Another shot from the 63 building. I put it here just to show the air pollution.

I probably find this funnier than most people, but I've never seen a historical account actually mention being assassinated by ninjas. This was part of the photo exhibition in the 63 Building.

Along the Han river are these cute, if not cheesy swan-shaped paddle boats. I'd gush about how fun and exciting these things are if not for the fact that it was on one them that I lost my wallet and everything in it. Now I just want to whack them with a bat.

At least the view of the sun setting from the Swan-on-the-Han is nice.



This picture has no relevance except to show that my camera is working again. Those in Korea will recognize it as a shot of AFN's weather forecast. My digital camera worked well for the first year or so that I had it then suddenly the LCD went black and when I tried to take pictures they also were black. I've been able to make it work various times by throwing it on my bed or randomly squeezing it, but recently it seemed to be dead for good. Then, last night after I wrote the update about Icheon I became frustrated and wished I had some pictures to go with the description. So, I went to the shop near my apartment, bought big jug of Cass and a small screwdriver set. At home I poured a glass of Cass and set about removing the many tiny screws on my camera. Once disassembled and after starring dumbly at the guts of the camera for ten minutes, I was finally able to find a loose connection. I pushed it back in, closed the casing of the camera, dropped in the batteries and viola! It worked again. So, now (knock on wood) I have my camera back and can put photos here. Tomorrow I'll head in to Seoul and do some shopping and hopefully get some interesting pictures for you.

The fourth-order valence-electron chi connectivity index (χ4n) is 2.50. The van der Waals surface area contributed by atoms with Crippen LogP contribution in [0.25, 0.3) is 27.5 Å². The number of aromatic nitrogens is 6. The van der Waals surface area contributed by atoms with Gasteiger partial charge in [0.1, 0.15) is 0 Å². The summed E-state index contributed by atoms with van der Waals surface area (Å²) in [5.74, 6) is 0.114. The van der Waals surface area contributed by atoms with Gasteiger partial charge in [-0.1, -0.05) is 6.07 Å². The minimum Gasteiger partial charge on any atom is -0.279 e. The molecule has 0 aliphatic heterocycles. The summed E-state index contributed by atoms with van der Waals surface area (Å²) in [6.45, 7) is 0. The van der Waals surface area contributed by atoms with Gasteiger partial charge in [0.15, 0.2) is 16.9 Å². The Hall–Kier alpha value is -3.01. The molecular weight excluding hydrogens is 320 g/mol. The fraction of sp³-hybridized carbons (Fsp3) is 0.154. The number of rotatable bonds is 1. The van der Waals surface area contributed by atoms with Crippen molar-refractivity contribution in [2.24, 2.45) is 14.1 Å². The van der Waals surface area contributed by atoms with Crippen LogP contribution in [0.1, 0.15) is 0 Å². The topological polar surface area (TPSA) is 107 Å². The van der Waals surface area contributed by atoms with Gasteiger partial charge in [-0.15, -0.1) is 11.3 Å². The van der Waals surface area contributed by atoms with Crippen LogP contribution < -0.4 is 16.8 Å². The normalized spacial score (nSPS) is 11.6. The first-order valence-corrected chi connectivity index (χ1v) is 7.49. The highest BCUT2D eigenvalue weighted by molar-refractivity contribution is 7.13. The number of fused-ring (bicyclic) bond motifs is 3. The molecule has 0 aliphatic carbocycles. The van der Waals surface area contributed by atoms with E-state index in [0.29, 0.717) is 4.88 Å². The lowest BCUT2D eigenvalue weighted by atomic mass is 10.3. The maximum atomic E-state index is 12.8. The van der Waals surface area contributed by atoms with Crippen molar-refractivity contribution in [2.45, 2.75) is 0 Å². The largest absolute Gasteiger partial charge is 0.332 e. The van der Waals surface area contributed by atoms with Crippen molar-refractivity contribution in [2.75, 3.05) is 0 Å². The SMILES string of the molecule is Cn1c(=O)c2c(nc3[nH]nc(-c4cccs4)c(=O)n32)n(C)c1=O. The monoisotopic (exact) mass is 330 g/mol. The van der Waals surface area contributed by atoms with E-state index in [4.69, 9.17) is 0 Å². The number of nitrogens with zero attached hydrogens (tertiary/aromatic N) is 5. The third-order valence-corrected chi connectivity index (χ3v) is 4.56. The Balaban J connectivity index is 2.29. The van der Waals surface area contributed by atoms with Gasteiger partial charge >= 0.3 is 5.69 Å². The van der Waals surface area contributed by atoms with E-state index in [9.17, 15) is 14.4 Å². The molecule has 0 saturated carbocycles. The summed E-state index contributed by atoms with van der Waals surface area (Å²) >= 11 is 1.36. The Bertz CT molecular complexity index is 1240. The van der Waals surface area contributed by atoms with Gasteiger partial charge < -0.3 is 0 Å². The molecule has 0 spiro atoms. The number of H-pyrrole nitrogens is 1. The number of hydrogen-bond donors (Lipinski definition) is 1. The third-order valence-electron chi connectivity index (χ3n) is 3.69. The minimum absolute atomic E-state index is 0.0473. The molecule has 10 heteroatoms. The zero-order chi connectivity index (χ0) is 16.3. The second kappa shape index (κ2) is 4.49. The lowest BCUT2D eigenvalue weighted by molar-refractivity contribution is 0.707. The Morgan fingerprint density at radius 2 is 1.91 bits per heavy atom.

I'm on a much needed vacation all of this week, but since my contract with my school is finished in a month I decided not to make any big plans for my week off. Yunha and I decided, however, to take a few days to get away from Seoul and relax. Since this is the high season for travel around Korea and that when presented with time off from work nearly all Koreans flock to the same two or three locations, we tried to pick a more out-of-the-way location. Thus, I took out my trusty Lonely Planet Seoul guide, eyed a map and picked 이천 or Icheon (not to be confused with 인천 Incheon the location of Korea's largest airport and made famous by General Douglas Macarthur when his landing there turned the tide of the Korea war).